Dangerous Liaisons —62—


AFTER HAVING ABUSED, MONSIEUR, a mother’s confidence and the innocence of a child, you will doubtless not be surprised if you are no longer received in a house where you have responded to the marks of a most sincere friendship, by a forgetfulness of all that is fitting. I prefer to beg you not to call upon me again, than to give orders at the door, which would compromise all alike, by the remarks which the lackeys would not fail to make. I have a right to hope that you will not force me to have recourse to such a means. I warn you also that if you make in future the least attempt to support my daughter in the folly into which you have beguiled her, an austere and eternal retreat shall shelter her from your pursuit. It is for you to decide, Monsieur, whether you will shrink as little from being the cause of her misery, as you have from attempting her dishonor. As for me, my choice is made, and I have acquainted her with it.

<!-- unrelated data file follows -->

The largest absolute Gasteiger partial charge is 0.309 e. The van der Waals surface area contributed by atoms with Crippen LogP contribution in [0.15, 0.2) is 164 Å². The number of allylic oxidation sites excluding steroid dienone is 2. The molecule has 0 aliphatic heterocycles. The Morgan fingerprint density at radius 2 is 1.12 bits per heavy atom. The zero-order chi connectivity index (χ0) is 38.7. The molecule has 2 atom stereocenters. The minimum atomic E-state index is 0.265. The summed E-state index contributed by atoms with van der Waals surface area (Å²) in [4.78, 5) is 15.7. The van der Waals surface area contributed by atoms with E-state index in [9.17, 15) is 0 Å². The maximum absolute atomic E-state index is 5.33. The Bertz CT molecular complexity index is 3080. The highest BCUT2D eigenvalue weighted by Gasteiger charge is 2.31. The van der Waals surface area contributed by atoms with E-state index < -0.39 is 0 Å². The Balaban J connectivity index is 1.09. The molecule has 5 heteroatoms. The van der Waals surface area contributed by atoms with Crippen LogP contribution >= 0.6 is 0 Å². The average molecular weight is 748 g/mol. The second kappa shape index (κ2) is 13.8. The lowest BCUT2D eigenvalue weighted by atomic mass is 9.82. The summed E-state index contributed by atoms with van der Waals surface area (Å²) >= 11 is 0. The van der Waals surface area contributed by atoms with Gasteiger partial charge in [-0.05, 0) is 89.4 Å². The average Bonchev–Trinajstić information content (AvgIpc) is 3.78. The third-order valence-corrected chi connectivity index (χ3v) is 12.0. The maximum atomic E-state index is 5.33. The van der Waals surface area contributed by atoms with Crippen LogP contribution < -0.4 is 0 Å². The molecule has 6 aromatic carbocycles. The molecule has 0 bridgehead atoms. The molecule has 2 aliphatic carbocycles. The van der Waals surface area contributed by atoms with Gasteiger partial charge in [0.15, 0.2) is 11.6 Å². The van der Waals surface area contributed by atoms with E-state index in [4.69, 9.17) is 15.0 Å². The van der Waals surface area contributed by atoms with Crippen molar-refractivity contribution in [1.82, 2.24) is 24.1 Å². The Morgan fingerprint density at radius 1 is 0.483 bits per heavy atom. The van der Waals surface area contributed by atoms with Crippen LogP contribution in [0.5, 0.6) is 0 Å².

You will find enclosed the packet containing your letters. I reckon upon you to send me in return all those of my daughter, and to do your utmost to leave no trace of an incident the memory of which I could not retain without indignation, she without shame, and you without remorse.

I have the honor to be, etc.